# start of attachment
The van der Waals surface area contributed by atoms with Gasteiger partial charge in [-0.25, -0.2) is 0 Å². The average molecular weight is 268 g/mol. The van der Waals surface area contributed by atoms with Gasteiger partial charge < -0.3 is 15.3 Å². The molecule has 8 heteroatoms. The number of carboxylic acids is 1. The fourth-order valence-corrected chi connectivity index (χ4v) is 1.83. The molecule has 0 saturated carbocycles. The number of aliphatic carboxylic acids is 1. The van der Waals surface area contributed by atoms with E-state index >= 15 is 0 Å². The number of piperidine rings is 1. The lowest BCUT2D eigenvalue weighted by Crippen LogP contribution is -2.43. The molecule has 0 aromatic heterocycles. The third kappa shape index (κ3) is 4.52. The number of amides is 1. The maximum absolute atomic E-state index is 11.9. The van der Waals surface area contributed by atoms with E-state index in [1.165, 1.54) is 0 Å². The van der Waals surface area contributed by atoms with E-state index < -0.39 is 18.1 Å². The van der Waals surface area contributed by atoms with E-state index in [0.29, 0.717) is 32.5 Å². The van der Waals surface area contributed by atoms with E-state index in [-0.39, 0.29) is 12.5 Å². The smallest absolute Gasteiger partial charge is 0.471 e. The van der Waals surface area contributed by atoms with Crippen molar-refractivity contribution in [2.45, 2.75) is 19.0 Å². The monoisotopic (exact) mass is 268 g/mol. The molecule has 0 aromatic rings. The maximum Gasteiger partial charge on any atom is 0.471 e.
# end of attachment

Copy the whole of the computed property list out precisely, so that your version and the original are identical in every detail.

The van der Waals surface area contributed by atoms with Gasteiger partial charge in [-0.25, -0.2) is 0 Å². The average molecular weight is 268 g/mol. The van der Waals surface area contributed by atoms with Gasteiger partial charge < -0.3 is 15.3 Å². The molecule has 8 heteroatoms. The number of carboxylic acids is 1. The fourth-order valence-corrected chi connectivity index (χ4v) is 1.83. The molecule has 0 saturated carbocycles. The number of aliphatic carboxylic acids is 1. The van der Waals surface area contributed by atoms with E-state index >= 15 is 0 Å². The number of piperidine rings is 1. The lowest BCUT2D eigenvalue weighted by Crippen LogP contribution is -2.43. The molecule has 0 aromatic heterocycles. The third kappa shape index (κ3) is 4.52. The number of amides is 1. The maximum absolute atomic E-state index is 11.9. The van der Waals surface area contributed by atoms with E-state index in [1.165, 1.54) is 0 Å². The van der Waals surface area contributed by atoms with E-state index < -0.39 is 18.1 Å². The van der Waals surface area contributed by atoms with E-state index in [0.29, 0.717) is 32.5 Å². The van der Waals surface area contributed by atoms with E-state index in [-0.39, 0.29) is 12.5 Å². The smallest absolute Gasteiger partial charge is 0.471 e. The van der Waals surface area contributed by atoms with Crippen molar-refractivity contribution in [2.45, 2.75) is 19.0 Å². The monoisotopic (exact) mass is 268 g/mol. The molecule has 0 aromatic rings. The maximum Gasteiger partial charge on any atom is 0.471 e.